The force of unexpurgated truth distinguishes "Do Lord Remember Me" at Theatre/Theater. James de Jongh's docudrama, drawn from recorded interviews with ex-slaves in the 1930s, transcends reader's theater contours through the power of its content.
Originally performed in 1977, "Do Lord Remember Me" stems from oral histories compiled during the Depression by the Federal Writers' Project. Although De Jongh conflates some individuals, his text comes verbatim from the transcribed memories. Using spirituals -- beautifully overseen by musical director Paul Wong -- as unifying motif, "Do Lord Remember Me" may offend the politically correct with its use of the N-word and Southern patois. Yet that's how its subjects spoke, and De Jongh honors their voices.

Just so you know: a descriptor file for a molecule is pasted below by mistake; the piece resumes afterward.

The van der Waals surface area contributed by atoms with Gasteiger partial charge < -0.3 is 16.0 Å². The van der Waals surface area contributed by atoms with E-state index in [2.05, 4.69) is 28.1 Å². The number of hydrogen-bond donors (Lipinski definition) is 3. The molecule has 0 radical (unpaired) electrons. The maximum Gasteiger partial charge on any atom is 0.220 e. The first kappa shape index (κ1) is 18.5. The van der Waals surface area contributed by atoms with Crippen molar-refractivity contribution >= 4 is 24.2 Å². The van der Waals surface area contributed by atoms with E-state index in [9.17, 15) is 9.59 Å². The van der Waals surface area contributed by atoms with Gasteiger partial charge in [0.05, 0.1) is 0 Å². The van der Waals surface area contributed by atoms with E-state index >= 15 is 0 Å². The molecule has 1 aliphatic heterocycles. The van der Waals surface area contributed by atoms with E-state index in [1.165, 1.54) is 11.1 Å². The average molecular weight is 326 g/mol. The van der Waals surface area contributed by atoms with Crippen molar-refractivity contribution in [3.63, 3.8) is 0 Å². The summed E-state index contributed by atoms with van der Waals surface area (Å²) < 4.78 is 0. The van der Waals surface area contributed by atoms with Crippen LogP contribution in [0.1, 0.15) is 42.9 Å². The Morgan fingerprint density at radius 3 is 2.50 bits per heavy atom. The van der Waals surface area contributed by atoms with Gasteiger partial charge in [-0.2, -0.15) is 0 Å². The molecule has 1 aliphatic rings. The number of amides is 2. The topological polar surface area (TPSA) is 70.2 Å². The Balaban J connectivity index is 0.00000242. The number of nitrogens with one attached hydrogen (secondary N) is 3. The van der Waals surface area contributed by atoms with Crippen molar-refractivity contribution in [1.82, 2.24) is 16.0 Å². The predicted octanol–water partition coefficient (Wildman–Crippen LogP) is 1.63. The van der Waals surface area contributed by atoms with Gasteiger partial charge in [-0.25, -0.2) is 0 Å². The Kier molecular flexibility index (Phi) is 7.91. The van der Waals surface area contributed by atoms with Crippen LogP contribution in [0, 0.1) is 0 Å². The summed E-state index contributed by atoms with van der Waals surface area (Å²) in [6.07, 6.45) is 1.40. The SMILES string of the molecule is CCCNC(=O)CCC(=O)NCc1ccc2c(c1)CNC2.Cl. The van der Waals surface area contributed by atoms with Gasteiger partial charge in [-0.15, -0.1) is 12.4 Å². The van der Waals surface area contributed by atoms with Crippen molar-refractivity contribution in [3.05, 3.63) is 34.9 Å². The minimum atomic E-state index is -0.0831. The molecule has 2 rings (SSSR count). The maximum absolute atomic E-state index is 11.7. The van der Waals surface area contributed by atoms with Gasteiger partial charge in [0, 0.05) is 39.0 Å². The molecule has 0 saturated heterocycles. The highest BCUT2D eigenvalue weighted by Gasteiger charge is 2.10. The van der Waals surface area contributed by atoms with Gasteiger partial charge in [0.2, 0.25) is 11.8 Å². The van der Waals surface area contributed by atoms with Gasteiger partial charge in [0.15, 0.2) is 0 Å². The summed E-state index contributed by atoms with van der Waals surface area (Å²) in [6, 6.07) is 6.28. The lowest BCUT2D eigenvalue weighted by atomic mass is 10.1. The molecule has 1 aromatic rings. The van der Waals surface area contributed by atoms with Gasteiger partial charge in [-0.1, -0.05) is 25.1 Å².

These recollections unfold against designer James Esposito's backdrop reproduction of the woodcut of a shackled slave that appeared with John Greenleaf Whittier's "Our Countrymen in Chains." It's all here: the auction block, outwitting of white masters, enduring starvation and sexual exploitation, broken families, the Union Army, emancipation.
Whether earning laughs from homespun superstitions or jerking tears with accounts of unthinkable cruelty, the script gives the lie to countless Hollywood stereotypes and rivets the house.